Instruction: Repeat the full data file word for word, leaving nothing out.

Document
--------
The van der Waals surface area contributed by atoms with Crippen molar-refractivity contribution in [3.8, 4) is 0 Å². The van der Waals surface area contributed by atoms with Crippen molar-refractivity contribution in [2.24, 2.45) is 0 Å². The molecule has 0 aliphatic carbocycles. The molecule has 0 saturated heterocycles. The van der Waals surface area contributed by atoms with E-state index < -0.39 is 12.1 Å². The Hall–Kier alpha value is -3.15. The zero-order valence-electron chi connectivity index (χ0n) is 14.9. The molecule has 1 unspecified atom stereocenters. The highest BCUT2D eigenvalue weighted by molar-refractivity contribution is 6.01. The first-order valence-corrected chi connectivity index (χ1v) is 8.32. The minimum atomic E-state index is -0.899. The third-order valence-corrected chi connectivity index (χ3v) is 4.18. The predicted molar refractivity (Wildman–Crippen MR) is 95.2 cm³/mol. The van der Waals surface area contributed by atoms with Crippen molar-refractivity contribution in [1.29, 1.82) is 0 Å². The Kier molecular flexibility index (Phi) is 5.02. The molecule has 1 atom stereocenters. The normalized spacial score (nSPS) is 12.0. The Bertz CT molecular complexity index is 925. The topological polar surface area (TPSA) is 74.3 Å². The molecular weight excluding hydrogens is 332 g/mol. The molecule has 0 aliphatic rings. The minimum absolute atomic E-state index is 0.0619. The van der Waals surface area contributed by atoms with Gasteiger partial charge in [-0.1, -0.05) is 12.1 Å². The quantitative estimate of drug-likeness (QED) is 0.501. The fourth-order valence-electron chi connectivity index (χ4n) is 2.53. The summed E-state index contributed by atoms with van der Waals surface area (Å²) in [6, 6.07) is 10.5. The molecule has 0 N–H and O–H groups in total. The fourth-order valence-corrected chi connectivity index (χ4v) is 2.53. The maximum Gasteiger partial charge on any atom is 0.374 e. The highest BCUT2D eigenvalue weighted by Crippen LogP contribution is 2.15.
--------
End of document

The van der Waals surface area contributed by atoms with Crippen molar-refractivity contribution in [3.8, 4) is 0 Å². The van der Waals surface area contributed by atoms with Crippen molar-refractivity contribution in [2.24, 2.45) is 0 Å². The molecule has 0 aliphatic carbocycles. The molecule has 0 saturated heterocycles. The van der Waals surface area contributed by atoms with E-state index < -0.39 is 12.1 Å². The Hall–Kier alpha value is -3.15. The zero-order valence-electron chi connectivity index (χ0n) is 14.9. The molecule has 1 unspecified atom stereocenters. The highest BCUT2D eigenvalue weighted by molar-refractivity contribution is 6.01. The first-order valence-corrected chi connectivity index (χ1v) is 8.32. The minimum atomic E-state index is -0.899. The third-order valence-corrected chi connectivity index (χ3v) is 4.18. The predicted molar refractivity (Wildman–Crippen MR) is 95.2 cm³/mol. The van der Waals surface area contributed by atoms with Crippen molar-refractivity contribution in [1.29, 1.82) is 0 Å². The Kier molecular flexibility index (Phi) is 5.02. The molecule has 1 atom stereocenters. The normalized spacial score (nSPS) is 12.0. The Bertz CT molecular complexity index is 925. The topological polar surface area (TPSA) is 74.3 Å². The molecular weight excluding hydrogens is 332 g/mol. The molecule has 0 aliphatic rings. The minimum absolute atomic E-state index is 0.0619. The van der Waals surface area contributed by atoms with Gasteiger partial charge in [-0.1, -0.05) is 12.1 Å². The quantitative estimate of drug-likeness (QED) is 0.501. The fourth-order valence-electron chi connectivity index (χ4n) is 2.53. The summed E-state index contributed by atoms with van der Waals surface area (Å²) in [6, 6.07) is 10.5. The molecule has 0 N–H and O–H groups in total. The fourth-order valence-corrected chi connectivity index (χ4v) is 2.53. The maximum Gasteiger partial charge on any atom is 0.374 e. The highest BCUT2D eigenvalue weighted by Crippen LogP contribution is 2.15.